After emerging from the Valley of the Dinosaurs we were perfectly situated to explore the secret animal garden – and to queue up for a close-up encounter with Adriana the boa constrictor.
Clara had met – and held – a much smaller snake at the park when she was about 18 months old. Given Adriana's size Clara was not able to hold her, but she had ample time to touch her skin and learn about her.
Then we walked through the gardens and past the lake – where feed for the ducks is available to buy – before heading to the predator high ropes course.
I was desperate to try this, having been wearing flip flops when I last visited ROARR! – closed toe shoes are a requirement – and instead had to watch Clara and David tackle the course. This time, I had come prepared (wearing trainers) and was determined to join them.
After a short queue and safety briefing we were soon on our way up the steps and on to the Predator course.
It is surprising how, as an adult, these things can phase you more then the youngsters. Clara and most of the other children seemed to almost skip along the various tightropes, wobbly bridges and bars which stood between us and the exhilarating zip-wire which marked the end of the course.
I, on the other hand, felt my breath catch in my throat as I took faltering steps across every challenge. Until, that is, the zip wire. Then, I took a run up and off the platform to whizz across to the finish. So did Clara, which was an improvement on her 2020 attempt when she lost momentum half-way across the zip and had to be helped to safety.
Then we took the Neanderthal walk back up to the park's upper area, as Clara was determined to have plenty of time at Dippy's splash zone.
The splash pad features slides, fountains, cannon shoots and every child's favourite – a giant bucket which tips out vast quantities of water at regular intervals.
You've never seen a child shed her normal clothes and get into a swimming costume so quickly as Clara preparing for Dippy's splash zone.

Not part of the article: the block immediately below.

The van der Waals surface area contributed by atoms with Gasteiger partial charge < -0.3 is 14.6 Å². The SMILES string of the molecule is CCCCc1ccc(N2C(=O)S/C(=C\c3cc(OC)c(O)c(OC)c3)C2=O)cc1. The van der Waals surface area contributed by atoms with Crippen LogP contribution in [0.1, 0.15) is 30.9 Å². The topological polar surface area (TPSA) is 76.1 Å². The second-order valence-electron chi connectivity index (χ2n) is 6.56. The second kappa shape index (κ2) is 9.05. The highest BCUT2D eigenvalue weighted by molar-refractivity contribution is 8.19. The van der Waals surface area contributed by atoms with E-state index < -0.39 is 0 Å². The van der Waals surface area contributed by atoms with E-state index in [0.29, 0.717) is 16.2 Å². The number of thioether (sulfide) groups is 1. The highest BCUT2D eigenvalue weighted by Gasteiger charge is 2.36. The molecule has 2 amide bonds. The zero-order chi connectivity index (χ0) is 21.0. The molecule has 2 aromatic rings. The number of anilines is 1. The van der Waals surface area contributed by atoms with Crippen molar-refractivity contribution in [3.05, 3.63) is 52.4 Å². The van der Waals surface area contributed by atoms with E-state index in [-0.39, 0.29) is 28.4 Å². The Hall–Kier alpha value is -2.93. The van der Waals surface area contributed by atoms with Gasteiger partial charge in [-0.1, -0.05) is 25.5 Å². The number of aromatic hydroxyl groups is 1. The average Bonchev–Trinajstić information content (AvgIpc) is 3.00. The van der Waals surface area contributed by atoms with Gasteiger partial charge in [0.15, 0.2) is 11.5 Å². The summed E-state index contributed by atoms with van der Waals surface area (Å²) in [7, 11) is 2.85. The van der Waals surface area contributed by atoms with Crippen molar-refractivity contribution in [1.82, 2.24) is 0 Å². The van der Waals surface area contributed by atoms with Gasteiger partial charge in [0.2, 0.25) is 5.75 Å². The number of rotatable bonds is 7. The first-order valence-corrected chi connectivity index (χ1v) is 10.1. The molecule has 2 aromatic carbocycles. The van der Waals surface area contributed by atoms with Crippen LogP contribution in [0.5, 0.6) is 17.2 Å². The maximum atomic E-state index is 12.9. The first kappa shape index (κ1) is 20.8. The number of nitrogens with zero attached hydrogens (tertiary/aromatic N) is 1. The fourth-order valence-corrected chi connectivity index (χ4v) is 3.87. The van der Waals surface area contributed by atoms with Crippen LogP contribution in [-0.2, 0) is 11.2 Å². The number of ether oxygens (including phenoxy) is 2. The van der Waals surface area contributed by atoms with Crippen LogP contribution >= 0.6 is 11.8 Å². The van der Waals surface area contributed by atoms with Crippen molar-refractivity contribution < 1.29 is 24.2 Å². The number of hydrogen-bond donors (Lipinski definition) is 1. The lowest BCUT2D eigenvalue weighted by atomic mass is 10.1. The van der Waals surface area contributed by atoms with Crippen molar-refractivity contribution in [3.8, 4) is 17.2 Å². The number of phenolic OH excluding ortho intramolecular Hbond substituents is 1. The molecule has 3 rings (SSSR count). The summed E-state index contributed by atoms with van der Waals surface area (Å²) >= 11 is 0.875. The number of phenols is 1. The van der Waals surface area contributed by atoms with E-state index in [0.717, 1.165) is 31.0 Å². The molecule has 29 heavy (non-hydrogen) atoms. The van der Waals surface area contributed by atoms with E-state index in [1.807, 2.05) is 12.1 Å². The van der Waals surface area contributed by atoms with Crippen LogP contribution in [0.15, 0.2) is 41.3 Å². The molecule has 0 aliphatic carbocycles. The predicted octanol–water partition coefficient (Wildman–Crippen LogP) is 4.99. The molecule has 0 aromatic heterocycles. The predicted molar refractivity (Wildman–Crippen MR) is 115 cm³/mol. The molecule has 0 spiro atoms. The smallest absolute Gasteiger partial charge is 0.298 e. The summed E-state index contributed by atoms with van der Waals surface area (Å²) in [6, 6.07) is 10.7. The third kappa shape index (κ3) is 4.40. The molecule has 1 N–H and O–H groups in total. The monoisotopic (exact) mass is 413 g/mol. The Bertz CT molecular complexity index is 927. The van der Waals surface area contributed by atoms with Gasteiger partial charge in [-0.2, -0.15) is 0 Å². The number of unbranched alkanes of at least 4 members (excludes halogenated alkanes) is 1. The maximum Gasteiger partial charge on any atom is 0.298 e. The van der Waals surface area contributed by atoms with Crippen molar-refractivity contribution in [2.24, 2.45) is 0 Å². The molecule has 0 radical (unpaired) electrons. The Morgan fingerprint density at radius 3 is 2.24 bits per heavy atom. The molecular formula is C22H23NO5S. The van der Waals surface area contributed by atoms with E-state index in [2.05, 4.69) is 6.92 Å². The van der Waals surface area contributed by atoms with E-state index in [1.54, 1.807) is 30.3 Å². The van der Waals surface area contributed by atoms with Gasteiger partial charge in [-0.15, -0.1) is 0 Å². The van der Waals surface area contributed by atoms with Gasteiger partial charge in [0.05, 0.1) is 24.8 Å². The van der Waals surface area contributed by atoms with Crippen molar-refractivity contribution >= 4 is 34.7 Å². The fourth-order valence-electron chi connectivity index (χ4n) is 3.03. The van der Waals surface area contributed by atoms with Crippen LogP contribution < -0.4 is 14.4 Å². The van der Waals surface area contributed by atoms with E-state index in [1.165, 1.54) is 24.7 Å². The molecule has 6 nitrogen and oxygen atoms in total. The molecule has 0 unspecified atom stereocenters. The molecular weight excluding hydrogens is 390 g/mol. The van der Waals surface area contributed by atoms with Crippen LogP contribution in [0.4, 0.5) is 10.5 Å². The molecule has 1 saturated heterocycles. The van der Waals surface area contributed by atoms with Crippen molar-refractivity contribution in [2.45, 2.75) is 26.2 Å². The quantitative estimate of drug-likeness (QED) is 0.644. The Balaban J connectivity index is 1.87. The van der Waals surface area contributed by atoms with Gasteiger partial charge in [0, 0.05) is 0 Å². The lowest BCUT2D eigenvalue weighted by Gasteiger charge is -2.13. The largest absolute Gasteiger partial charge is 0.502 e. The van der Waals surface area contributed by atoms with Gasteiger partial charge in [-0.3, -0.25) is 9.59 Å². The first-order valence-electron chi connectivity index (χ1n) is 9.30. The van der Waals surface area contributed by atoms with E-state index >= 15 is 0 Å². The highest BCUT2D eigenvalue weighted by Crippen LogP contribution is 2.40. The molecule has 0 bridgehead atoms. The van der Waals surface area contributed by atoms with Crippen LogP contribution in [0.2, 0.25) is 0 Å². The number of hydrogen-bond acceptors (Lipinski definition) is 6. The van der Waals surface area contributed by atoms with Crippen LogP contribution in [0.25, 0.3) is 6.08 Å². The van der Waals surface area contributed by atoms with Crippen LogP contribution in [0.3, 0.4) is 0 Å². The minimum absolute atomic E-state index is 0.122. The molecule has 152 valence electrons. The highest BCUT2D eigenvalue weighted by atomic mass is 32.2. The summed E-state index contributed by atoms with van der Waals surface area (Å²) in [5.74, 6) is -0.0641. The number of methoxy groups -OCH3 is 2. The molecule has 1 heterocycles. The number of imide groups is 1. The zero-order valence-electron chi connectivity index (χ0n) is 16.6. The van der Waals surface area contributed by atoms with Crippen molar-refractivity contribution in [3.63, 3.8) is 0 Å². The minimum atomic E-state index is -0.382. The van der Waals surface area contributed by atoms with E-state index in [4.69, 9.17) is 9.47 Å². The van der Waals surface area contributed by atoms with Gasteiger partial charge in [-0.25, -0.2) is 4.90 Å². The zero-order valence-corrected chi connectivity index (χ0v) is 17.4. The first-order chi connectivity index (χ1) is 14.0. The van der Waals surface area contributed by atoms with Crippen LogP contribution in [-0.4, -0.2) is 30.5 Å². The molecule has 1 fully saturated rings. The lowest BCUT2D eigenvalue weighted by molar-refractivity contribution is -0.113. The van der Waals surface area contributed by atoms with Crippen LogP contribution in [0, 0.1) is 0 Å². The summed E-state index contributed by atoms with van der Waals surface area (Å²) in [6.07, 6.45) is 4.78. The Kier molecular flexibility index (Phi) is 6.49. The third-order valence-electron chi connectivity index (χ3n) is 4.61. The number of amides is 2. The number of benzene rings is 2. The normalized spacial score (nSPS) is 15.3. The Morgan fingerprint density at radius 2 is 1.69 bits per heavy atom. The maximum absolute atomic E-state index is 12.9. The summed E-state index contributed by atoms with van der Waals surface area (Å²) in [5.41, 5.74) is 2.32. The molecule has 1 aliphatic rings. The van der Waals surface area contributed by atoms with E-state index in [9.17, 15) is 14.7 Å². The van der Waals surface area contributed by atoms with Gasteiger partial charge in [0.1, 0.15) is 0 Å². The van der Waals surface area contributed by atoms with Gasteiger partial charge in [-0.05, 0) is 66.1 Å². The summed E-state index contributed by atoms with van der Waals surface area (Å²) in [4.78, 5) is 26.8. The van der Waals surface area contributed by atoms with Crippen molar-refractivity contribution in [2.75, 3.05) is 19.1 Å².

She ran straight in, complete with beaming smile, arms open and ready to experience some wet and wild splash pad fun.
After 20 exhausting minutes, she emerged wanting to be wrapped in a towel almost as soon as the sun disappeared behind a cloud for the afternoon.
The splash zone only closes for the winter season or when the temperature goes below 10c, but it is definitely more enjoyable for the children when East Anglia is experiencing some of its warmer weather.
We decided to head to Dinomite indoor play to warm up, where I was able to enjoy a welcome coffee break as Clara raced around the soft play – confidently tackling steeper slides than during our previous visits.
Indoor soft play was followed by outdoor play at Pterodactyl's treehouse and more time on the adventure play area.
Having experienced most of ROARR's attractions on previous visits, we were only sad we had not had time to visit Dippy's theatre – the 228-seat auditorium was only opened in 2021 so we have not seen shows or met the characters there before.
However, there are only so many hours in the day and we felt we did quite well to pack so much in to our afternoon.
And that's part of the beauty of ROARR!, it really does have something for everyone to enjoy – even if you think dinosaurs are not your thing.
For further information and to book tickets, go to www.roarrdinosauradventure.co.uk